David Lincoln Edwards
Born: February 12, 1918
Hometown: Brighton, MA
Class:1938 Massachusetts Nautical School
1940- USMMCC Cadet Officer
Service: Merchant Marine
Position / Rank: Chief Mate
Date / Place of death: February 23, 1943 / North Atlantic
Date / Place of burial: February 23, 1943 / North Atlantic,
46-15’N, 38-11’W / Lost at Sea
David L. Edwards started his sailing career on August 1, 1938 as a Cadet Officer
assigned to the Coast and Geodetic Survey ship SS Hydrographer. He subsequently
sailed as Cadet Officer aboard the SS Delnorte and as Third Mate aboard the SS
Delplata, Delorleans and Delmundo. On August 13, 1942 the latter ship was torpedoed
and sunk. However, David Edwards survived the sinking and returned to sea. He
signed on aboard the SS Jonathan Sturges on or before January 12, 1943. Among the
ship’s crew on that date were Cadet-Midshipmen Harry Burlison, Grover Leitz, Ralph
Kohlmeyer and William Wilson.
After safely delivering its cargo to England the Jonathan Sturges was returning to New
York with Convoy ON-166 from Liverpool to New York City when it fell behind the
convoy on the night of February 23/24, 1943. The ship, with a crew of 44 merchant
mariners and a Naval Armed Guard of 31 was carrying 1,500 tons of sand ballast. In
bad weather and poor visibility the Sturges was making 6 knots, about ½ its full speed.
At about 1 am, the vessel was struck in the forward part of the ship by two torpedoes
fired by U-707. The engines were secured, but the ship, which had apparently been
broken in two, began to sink bow first. Survivors recalled that the explosions gave off a
sweet odor, and left a sweet taste in their mouths for hours after the incident.
Although the radio officer was able to send a distress signal, there was no time to await
a reply as the crew abandoned ship. Two lifeboats and four life rafts were successfully
launched. According to the post sinking report of the survivors, nineteen men were able
to get into one life boat while the Master, Chief Mate David Edwards and fifteen others
were in the other boat. The other twenty-four survivors were able to reach the four life
rafts. However, the boats and rafts were soon separated.
On February 27, three days after the sinking, the boat with nineteen men aboard met
up with a lifeboat carrying three survivors from the Dutch ship SS Madoera who had
been in the same convoy. Eight of the Sturges’ survivors climbed into the Madoera’s
boat. Although one of the Jonathan Sturges’ crew eventually died of exposure, the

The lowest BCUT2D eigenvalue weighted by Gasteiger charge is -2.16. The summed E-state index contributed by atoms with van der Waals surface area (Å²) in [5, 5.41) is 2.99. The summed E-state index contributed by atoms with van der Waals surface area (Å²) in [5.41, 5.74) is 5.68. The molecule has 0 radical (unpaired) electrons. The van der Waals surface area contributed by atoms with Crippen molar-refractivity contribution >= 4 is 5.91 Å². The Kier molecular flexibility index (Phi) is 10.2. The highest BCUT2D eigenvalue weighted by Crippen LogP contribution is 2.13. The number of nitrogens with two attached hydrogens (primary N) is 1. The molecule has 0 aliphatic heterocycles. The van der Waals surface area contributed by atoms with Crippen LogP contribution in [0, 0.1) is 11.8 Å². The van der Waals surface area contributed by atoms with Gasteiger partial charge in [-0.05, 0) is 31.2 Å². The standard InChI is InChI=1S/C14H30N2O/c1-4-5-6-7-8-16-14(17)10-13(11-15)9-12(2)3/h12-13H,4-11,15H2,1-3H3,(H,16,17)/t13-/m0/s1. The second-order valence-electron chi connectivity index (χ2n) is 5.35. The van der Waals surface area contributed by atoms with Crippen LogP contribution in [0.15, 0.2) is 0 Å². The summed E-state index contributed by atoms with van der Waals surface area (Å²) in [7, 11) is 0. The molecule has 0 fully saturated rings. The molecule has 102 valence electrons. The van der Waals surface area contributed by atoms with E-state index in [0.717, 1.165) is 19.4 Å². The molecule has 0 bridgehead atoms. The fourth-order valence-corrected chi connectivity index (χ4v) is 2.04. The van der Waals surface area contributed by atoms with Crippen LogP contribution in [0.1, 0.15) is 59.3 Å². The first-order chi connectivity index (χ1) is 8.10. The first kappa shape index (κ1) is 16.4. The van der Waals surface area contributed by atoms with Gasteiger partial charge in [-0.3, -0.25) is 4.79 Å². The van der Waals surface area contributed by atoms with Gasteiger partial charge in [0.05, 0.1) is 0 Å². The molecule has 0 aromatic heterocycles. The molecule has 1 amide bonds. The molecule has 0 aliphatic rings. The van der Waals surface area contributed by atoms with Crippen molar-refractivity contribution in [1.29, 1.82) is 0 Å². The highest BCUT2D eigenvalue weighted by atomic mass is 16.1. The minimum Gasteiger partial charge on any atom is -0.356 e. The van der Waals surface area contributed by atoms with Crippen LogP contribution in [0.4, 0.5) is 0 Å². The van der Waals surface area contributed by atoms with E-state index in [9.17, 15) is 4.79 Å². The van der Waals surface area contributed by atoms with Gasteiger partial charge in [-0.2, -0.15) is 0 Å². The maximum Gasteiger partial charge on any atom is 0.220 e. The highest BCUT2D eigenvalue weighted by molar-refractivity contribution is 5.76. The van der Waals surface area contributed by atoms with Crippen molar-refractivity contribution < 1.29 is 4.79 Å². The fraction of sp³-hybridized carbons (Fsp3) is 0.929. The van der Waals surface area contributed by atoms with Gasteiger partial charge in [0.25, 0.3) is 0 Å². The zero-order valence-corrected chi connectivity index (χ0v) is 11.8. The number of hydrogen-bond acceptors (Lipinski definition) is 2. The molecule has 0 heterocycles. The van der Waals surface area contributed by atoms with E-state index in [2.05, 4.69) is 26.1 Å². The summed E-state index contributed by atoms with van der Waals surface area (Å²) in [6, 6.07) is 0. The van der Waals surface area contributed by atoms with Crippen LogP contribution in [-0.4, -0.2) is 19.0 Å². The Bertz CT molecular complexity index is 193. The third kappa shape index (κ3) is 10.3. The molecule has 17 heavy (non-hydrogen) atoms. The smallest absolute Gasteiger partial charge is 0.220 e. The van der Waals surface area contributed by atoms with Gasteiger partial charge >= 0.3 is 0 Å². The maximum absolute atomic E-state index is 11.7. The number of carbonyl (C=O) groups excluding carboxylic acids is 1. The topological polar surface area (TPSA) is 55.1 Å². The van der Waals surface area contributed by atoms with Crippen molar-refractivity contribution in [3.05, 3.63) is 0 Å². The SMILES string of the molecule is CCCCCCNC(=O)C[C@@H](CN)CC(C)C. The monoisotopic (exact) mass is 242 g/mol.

other eighteen (along with the three Madoera survivors) were rescued by the USS
Belknap (DD 251) on March 12, 1943. However, the other lifeboat with its seventeen
survivors was never seen again. Of the twenty-four men on the life rafts, only 6
survived. These men were rescued on April 5 by U-336 and spent the rest of the war
as Prisoners of War.
Based on his merchant marine service David L. Edwards was posthumously awarded
the Mariners Medal, Combat Bar with two stars, Atlantic War Zone Bar, Victory Medal,
and the Presidential Testimonial Letter.
David L. Edwards was the son of Harry Phillip Edwards, Sr. of Brighton, MA. He had at
least one sibling, brother Harry, Jr. At the time of his death he was married to Marie
Edwards who was living in New Orleans, LA.
According to his U.S. Coast Guard file, David Edwards served aboard the USS
Nantucket as a Cadet from March 28, 1936 to April 5, 1938. The former USS
Nantucket was assigned to the Massachusetts Nautical School, now Massachusetts
Maritime Academy, in 1901. With the exception of its reactivation and service in the
U.S. Navy during World War I, the Nantucket served as the Massachusetts Nautical
School’s training ship until 1940. In that year the former USS Nantucket was
transferred to the U.S. Merchant Marine Academy to serve as its training ship. Two
years later the Nantucket was renamed the Emery Rice. After eighteen years of service
to Kings Point the Emery Rice was scrapped in 1958. However, the “heart” of this early
piece of Kings Point history, the ship’s engine, remains at Kings Point as a National
Historic Engineering Landmark.